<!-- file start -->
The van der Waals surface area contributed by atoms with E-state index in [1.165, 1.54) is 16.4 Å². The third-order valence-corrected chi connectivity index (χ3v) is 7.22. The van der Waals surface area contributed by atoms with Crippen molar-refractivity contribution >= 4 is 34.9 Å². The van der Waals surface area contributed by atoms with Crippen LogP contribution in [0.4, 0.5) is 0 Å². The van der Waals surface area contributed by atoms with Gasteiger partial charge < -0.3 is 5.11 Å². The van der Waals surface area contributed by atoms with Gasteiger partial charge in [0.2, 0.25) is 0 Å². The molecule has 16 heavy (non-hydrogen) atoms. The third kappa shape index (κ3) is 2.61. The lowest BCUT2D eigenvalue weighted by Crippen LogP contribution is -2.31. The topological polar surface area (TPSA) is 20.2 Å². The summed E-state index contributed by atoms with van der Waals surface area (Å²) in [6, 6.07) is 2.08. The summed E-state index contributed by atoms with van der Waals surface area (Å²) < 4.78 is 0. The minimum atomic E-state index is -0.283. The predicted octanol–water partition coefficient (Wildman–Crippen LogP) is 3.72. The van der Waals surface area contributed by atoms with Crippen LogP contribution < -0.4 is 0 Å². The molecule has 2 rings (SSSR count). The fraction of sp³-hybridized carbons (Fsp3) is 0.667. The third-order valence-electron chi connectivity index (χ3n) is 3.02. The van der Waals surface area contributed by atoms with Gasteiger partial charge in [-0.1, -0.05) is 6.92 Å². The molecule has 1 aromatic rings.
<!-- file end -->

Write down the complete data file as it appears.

The van der Waals surface area contributed by atoms with E-state index in [1.165, 1.54) is 16.4 Å². The third-order valence-corrected chi connectivity index (χ3v) is 7.22. The van der Waals surface area contributed by atoms with Crippen molar-refractivity contribution >= 4 is 34.9 Å². The van der Waals surface area contributed by atoms with Crippen LogP contribution in [0.4, 0.5) is 0 Å². The van der Waals surface area contributed by atoms with Gasteiger partial charge < -0.3 is 5.11 Å². The van der Waals surface area contributed by atoms with Gasteiger partial charge in [0.2, 0.25) is 0 Å². The molecule has 16 heavy (non-hydrogen) atoms. The third kappa shape index (κ3) is 2.61. The lowest BCUT2D eigenvalue weighted by Crippen LogP contribution is -2.31. The topological polar surface area (TPSA) is 20.2 Å². The summed E-state index contributed by atoms with van der Waals surface area (Å²) in [6, 6.07) is 2.08. The summed E-state index contributed by atoms with van der Waals surface area (Å²) < 4.78 is 0. The minimum atomic E-state index is -0.283. The predicted octanol–water partition coefficient (Wildman–Crippen LogP) is 3.72. The van der Waals surface area contributed by atoms with Crippen LogP contribution < -0.4 is 0 Å². The molecule has 2 rings (SSSR count). The fraction of sp³-hybridized carbons (Fsp3) is 0.667. The third-order valence-electron chi connectivity index (χ3n) is 3.02. The van der Waals surface area contributed by atoms with Gasteiger partial charge in [-0.1, -0.05) is 6.92 Å². The molecule has 1 aromatic rings.